“ […] identity, as we understand it, is inextricably linked to the sense of belonging. Through identity we perceive ourselves, and others see us, as belonging to certain groups and not others. Being part of this group entails active engagement. Identity, therefore, is not a static thing, but a continual process (literally, that of identification, cf. Hall 1996). Identities are constructed through interaction between people, and the process by which we acquire and maintain our identities requires choice and agency. Through agency we define who we are. […] The active role of the individual leads to identities being historical, fluid, subject to persisting change. They are also socially mediated, linked to the broader cultural discourse and are performed through embodiment and action. The concept of identity […] is not an essentialist, but a strategic and positional one.”(3)
So ‘Scottish’ identity, or any other identity for that matter, in the modern world bears little resemblance to identity of days gone by.
I would go further and argue that defining ones identity in an overly historical way can lead to focussing on the differences between people as a way of defining a cultural identity. This can lead to antagonism between peoples over perceived differences. This is nothing new and, like I said above, has been going on for over 2,500 years.
I think it’s important to separate culture and identity from the nation state. The nation as it exists now has not been with us long, since only the French revolution in the 1700′s, and at one time referred to a group of people rather than to a territory or political structure. It is not used in such a way any more and it can be confusing as the rhetoric of nationalism implies otherwise. The rapid globalisation of culture over the last century has led to a globalisation too of identity. An individual is as likely to adopt characteristics from the cultures the other side of the world as they are the region in which they are born. We see this in the language people use, the way we dress, music we listen to and in the values we hold. All these things are informed by a wider range of influences than at any point in human history. As such clinging to the cultural mores of yesteryear, in anything other than an historical context, can serve no real purpose in defining the modern identity.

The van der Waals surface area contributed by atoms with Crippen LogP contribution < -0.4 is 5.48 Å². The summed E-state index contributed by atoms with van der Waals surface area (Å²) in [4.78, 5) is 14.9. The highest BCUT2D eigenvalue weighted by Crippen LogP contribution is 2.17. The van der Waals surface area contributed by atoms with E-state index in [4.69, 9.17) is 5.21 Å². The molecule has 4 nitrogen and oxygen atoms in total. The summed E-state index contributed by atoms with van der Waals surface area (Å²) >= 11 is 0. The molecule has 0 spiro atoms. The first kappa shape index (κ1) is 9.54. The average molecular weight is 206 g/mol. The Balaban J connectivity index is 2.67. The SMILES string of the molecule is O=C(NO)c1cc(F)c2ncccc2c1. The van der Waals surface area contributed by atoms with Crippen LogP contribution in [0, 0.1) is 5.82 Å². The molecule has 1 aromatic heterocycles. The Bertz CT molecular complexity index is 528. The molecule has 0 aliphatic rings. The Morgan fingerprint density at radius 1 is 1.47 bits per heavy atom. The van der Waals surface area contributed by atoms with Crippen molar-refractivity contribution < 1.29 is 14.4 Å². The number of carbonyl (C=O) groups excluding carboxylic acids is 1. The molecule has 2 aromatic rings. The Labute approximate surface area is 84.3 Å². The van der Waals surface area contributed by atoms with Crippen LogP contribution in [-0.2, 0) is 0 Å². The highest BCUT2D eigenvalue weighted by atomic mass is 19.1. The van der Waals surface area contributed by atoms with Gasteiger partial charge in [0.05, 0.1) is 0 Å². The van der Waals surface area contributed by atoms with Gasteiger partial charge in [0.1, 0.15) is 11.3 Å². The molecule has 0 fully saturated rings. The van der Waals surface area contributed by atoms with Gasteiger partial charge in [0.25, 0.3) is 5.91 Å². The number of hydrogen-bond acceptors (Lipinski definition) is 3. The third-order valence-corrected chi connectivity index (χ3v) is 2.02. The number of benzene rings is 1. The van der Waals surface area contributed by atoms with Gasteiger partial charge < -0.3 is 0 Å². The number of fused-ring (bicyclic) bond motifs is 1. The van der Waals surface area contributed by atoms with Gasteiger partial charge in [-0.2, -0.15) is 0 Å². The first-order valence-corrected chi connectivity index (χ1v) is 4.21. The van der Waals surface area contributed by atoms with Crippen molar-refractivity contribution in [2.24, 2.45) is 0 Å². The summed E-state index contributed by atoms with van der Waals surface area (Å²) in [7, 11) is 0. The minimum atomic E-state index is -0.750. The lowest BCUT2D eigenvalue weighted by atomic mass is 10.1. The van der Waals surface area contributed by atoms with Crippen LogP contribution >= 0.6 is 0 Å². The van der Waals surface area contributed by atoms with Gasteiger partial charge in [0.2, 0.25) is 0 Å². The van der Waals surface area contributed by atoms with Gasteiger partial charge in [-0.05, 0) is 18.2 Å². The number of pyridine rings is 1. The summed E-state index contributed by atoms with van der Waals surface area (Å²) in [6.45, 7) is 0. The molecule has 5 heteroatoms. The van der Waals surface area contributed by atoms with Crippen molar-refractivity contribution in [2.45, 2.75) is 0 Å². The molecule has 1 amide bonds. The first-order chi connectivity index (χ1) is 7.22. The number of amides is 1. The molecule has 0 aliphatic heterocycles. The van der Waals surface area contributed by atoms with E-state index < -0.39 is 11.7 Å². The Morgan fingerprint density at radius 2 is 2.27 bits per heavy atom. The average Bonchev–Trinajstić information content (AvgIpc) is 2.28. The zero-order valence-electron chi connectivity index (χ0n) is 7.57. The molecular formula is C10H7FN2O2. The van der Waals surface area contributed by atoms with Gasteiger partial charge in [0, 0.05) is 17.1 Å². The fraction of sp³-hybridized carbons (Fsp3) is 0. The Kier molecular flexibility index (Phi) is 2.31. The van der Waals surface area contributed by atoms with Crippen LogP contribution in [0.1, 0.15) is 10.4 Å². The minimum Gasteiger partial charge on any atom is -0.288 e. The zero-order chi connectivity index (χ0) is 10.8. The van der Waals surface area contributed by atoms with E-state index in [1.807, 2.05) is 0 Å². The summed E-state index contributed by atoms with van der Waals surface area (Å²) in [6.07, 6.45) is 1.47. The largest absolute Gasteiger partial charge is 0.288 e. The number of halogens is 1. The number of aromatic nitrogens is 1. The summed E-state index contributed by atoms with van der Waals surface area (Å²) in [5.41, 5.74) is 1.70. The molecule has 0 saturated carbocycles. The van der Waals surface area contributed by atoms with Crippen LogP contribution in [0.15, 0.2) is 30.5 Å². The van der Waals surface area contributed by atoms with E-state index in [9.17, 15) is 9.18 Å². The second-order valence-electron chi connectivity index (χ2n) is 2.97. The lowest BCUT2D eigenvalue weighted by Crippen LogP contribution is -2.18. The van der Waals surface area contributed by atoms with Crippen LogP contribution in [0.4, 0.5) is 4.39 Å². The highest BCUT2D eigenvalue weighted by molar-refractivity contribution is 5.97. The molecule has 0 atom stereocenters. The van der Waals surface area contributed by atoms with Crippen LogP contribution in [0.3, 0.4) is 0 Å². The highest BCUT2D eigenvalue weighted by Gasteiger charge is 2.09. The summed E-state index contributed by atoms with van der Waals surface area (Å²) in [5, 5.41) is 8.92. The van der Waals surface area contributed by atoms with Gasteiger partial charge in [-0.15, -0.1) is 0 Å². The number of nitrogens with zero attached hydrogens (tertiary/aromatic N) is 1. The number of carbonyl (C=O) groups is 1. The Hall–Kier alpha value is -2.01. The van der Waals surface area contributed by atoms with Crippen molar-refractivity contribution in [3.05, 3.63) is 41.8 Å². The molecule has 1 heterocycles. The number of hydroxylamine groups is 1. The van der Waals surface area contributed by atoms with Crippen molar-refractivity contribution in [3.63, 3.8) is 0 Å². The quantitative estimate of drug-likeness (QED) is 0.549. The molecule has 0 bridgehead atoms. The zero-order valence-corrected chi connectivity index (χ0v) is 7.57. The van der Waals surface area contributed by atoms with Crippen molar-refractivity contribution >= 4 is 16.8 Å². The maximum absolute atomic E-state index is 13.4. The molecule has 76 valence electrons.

The modern nation state, with its fixed borders, serves only the purpose of the management of labour. It is the tool used by the regional ruling class to maintain control over those that produce their wealth, us. The borders of these nation states rarely have any real bearing on the culture of the people that live within them. One does not simply cross a line on a map and all of a sudden the people are clearly and distinctly different from those the other side of the line. Cultures, and by extension identification, transcend national boundaries and flow into one another. This is best seen with the languages people speak and the way neighbouring languages are related to one another, with only a few notable exception like Basque. Physical boundaries can, of course, have an effect on this but people are notorious for finding ways around these boundaries.
Added to this we have the changing nature of capitalism and its moving away from reliance upon the nation state as a means of managing labour. Where once the ruling class would dominate within the borders of its state, and in the days of imperialism those states it controlled, now we see an international ruling class whose labour force is often on the other side of the world from its own nation.